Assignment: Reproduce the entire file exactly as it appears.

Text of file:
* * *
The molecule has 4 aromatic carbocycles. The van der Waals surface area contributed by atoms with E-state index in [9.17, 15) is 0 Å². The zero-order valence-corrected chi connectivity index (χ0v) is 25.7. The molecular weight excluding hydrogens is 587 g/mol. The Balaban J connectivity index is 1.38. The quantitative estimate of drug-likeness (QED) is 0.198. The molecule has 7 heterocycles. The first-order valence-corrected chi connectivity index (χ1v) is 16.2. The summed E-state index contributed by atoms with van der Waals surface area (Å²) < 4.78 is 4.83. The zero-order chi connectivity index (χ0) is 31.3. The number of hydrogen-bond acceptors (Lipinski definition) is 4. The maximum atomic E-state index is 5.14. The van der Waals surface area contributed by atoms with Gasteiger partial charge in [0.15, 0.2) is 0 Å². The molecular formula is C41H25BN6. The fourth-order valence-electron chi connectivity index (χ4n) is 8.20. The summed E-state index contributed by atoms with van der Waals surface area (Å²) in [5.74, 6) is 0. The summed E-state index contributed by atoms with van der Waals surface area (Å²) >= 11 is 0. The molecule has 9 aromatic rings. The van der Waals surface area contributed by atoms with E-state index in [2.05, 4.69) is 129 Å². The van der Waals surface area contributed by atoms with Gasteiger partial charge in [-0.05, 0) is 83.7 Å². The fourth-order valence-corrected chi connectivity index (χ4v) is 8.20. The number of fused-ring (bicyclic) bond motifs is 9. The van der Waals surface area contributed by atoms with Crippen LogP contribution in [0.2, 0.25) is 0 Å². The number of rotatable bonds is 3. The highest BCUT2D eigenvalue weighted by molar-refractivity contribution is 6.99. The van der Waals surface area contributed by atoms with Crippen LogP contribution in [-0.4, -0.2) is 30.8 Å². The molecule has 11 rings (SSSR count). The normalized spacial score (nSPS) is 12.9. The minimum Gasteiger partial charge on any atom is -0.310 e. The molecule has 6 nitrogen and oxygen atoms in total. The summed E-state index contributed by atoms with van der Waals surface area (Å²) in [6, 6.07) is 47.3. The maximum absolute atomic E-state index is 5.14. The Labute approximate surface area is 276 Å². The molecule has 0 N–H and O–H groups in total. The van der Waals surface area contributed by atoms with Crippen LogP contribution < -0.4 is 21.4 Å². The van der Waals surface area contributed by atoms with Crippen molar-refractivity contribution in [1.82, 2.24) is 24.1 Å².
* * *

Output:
The molecule has 4 aromatic carbocycles. The van der Waals surface area contributed by atoms with E-state index in [9.17, 15) is 0 Å². The zero-order valence-corrected chi connectivity index (χ0v) is 25.7. The molecular weight excluding hydrogens is 587 g/mol. The Balaban J connectivity index is 1.38. The quantitative estimate of drug-likeness (QED) is 0.198. The molecule has 7 heterocycles. The first-order valence-corrected chi connectivity index (χ1v) is 16.2. The summed E-state index contributed by atoms with van der Waals surface area (Å²) < 4.78 is 4.83. The zero-order chi connectivity index (χ0) is 31.3. The number of hydrogen-bond acceptors (Lipinski definition) is 4. The maximum atomic E-state index is 5.14. The van der Waals surface area contributed by atoms with Gasteiger partial charge in [0.15, 0.2) is 0 Å². The molecular formula is C41H25BN6. The fourth-order valence-electron chi connectivity index (χ4n) is 8.20. The summed E-state index contributed by atoms with van der Waals surface area (Å²) in [5.74, 6) is 0. The summed E-state index contributed by atoms with van der Waals surface area (Å²) >= 11 is 0. The molecule has 9 aromatic rings. The van der Waals surface area contributed by atoms with E-state index in [2.05, 4.69) is 129 Å². The van der Waals surface area contributed by atoms with Gasteiger partial charge in [-0.05, 0) is 83.7 Å². The fourth-order valence-corrected chi connectivity index (χ4v) is 8.20. The number of fused-ring (bicyclic) bond motifs is 9. The van der Waals surface area contributed by atoms with Crippen LogP contribution in [0.2, 0.25) is 0 Å². The number of rotatable bonds is 3. The highest BCUT2D eigenvalue weighted by molar-refractivity contribution is 6.99. The van der Waals surface area contributed by atoms with Crippen LogP contribution in [-0.4, -0.2) is 30.8 Å². The molecule has 11 rings (SSSR count). The normalized spacial score (nSPS) is 12.9. The minimum Gasteiger partial charge on any atom is -0.310 e. The molecule has 6 nitrogen and oxygen atoms in total. The summed E-state index contributed by atoms with van der Waals surface area (Å²) in [6, 6.07) is 47.3. The maximum absolute atomic E-state index is 5.14. The Labute approximate surface area is 276 Å². The molecule has 0 N–H and O–H groups in total. The van der Waals surface area contributed by atoms with Crippen LogP contribution < -0.4 is 21.4 Å². The van der Waals surface area contributed by atoms with Crippen molar-refractivity contribution in [1.82, 2.24) is 24.1 Å².